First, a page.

"This profession was not accepted in Eastern Europe until 1990," he says. "People hesitate to go to a psychologist because people around them may consider them crazy. This perception makes it difficult for the specialist to intervene in the healing process for survivors of human trafficking."
'I Was Completely Destroyed'
Svetlana is one of Gorceag's patients. Svetlana says she always comes to Gorceag when she can't figure out what to do. On her last visit, she says, Gorceag gave her some advice that made her angry, but now she has returned to thank her and to tell her she was right.
"You see, I can't give comfort all the time," Gorceag explains. "Sometimes I have to be tough in order to make them move, to make them act."
Svetlana doesn't mind talking about the nightmare she experienced as a victim of human trafficking. There is nothing to hide anymore, she says. She is safe. No one is following her. She asks only not to be photographed.
I will never forget how surprised I was when [Lidia] asked me to write three letters. Imaginary letters, of course. I felt such a relief after I burned those letters...
Svetlana's story is similar to those of many trafficked women -- complicated relationships with her family, living in poverty, and then a job offer in Turkey.
Followed by slavery.
“When I came through this door for the first time, I was completely destroyed," Svetlana says. "Everything was in dark colors. I was very aggressive and nervous. I didn't know how to get on with my life."
She says she tried to go to church. It helped, she says, but only a little.
"I will never forget," Svetlana continues, "how surprised I was when [Lidia] asked me to write three letters. Imaginary letters, of course. I won’t tell you to whom I wrote those letters. But I felt such a relief after I burned those letters and dumped the ashes out the window.”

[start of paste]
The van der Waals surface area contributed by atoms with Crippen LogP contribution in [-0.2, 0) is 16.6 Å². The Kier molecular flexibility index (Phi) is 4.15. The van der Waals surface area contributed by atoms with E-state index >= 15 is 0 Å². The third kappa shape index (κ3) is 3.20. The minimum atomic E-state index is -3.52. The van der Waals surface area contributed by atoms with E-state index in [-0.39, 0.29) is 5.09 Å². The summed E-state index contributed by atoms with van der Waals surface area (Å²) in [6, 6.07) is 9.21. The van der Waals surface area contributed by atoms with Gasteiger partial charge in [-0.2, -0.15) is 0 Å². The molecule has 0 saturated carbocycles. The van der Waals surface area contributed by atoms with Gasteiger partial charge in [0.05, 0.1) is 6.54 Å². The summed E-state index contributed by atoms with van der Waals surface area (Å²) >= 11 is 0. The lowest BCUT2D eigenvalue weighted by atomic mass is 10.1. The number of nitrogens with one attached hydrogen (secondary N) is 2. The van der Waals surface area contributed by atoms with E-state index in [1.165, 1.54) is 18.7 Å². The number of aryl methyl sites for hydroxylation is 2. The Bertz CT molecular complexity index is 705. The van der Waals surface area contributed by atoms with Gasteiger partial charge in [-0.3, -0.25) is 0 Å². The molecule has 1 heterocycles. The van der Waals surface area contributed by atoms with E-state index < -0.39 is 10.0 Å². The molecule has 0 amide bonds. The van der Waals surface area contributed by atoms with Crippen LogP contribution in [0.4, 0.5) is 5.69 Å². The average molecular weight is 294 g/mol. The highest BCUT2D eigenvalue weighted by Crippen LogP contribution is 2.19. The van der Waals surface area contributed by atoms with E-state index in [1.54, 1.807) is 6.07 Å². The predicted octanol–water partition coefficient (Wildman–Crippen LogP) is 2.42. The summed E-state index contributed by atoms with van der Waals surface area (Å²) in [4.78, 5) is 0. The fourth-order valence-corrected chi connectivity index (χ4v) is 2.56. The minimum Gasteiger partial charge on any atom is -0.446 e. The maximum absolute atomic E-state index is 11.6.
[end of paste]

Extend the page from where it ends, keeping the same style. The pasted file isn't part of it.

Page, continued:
Psychologists call this technique "desensitizing," and Gorceag uses it often in her work in Chisinau.
"I ask the patient to write, for example, a letter to her aggressor -- to tell him what she thinks, anything she thinks, without any editing," Gorceag explains. "Then I ask her to write a second letter, from her aggressor -- a sort of justification. And in the third letter, the aggressor apologizes to her for what he did.
"When I ask them what they feel while having all of these things put on a sheet of paper, most of them say, 'Relief.' You understand that once the situation is imagined and heard again, it is easier to overcome the past."
Gorceag looks over some of the drawings produced as part of the art therapy sessions she conducts.
Gorceag uses a variety of techniques, including art therapy.
“It'a a very good exercise. A life road. The woman reproduces the most important events she has been through in images. She usually draws some symbols, and these images serve as benchmarks for further therapy sessions.
"If we draw the fear, for example, we tear up the paper and throw it into the garbage bin, and we take the bin to the waste site in the courtyard," she says. "It's good if we catch the waste carrier. This way, the woman gets rid of her fears."
Gorceag tells the story of one of her patients, suffering from severe depression after years of slavery in Turkey.
"She found the courage to recover. We gave her a scholarship. She then obtained a good job in a prospering company, and now she is engaged.
"There is just one dilemma she is facing," Gorceag says, her voice trembling with emotion. "Whether to tell her future husband about the experience she survived, or to keep it all inside."